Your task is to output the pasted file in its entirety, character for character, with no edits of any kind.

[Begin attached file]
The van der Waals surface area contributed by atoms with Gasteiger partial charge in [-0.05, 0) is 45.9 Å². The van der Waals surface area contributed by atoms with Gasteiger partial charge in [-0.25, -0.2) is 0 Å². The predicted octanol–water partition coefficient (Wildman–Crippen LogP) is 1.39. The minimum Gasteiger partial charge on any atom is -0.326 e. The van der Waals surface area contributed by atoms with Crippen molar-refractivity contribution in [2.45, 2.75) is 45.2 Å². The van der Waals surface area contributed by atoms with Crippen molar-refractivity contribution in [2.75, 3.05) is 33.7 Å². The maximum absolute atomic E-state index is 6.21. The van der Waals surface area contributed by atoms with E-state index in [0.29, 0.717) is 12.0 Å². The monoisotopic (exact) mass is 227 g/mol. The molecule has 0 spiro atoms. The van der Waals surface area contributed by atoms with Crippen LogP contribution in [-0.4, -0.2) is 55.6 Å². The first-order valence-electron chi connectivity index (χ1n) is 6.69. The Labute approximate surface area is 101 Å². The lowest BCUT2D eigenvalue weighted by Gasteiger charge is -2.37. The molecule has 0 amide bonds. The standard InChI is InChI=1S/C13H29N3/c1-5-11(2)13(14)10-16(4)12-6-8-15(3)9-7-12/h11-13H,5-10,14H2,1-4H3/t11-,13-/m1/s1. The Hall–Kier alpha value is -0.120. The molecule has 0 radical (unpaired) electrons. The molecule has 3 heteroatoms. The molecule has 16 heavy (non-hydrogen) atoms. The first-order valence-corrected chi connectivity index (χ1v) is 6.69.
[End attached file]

The van der Waals surface area contributed by atoms with Gasteiger partial charge in [-0.05, 0) is 45.9 Å². The van der Waals surface area contributed by atoms with Gasteiger partial charge in [-0.25, -0.2) is 0 Å². The predicted octanol–water partition coefficient (Wildman–Crippen LogP) is 1.39. The minimum Gasteiger partial charge on any atom is -0.326 e. The van der Waals surface area contributed by atoms with Crippen molar-refractivity contribution in [2.45, 2.75) is 45.2 Å². The van der Waals surface area contributed by atoms with Crippen molar-refractivity contribution in [2.75, 3.05) is 33.7 Å². The maximum absolute atomic E-state index is 6.21. The van der Waals surface area contributed by atoms with E-state index in [0.29, 0.717) is 12.0 Å². The monoisotopic (exact) mass is 227 g/mol. The molecule has 0 spiro atoms. The van der Waals surface area contributed by atoms with Crippen LogP contribution in [-0.4, -0.2) is 55.6 Å². The first-order valence-electron chi connectivity index (χ1n) is 6.69. The Labute approximate surface area is 101 Å². The lowest BCUT2D eigenvalue weighted by Gasteiger charge is -2.37. The molecule has 0 amide bonds. The standard InChI is InChI=1S/C13H29N3/c1-5-11(2)13(14)10-16(4)12-6-8-15(3)9-7-12/h11-13H,5-10,14H2,1-4H3/t11-,13-/m1/s1. The Hall–Kier alpha value is -0.120. The molecule has 0 radical (unpaired) electrons. The molecule has 3 heteroatoms. The molecule has 16 heavy (non-hydrogen) atoms. The first-order valence-corrected chi connectivity index (χ1v) is 6.69.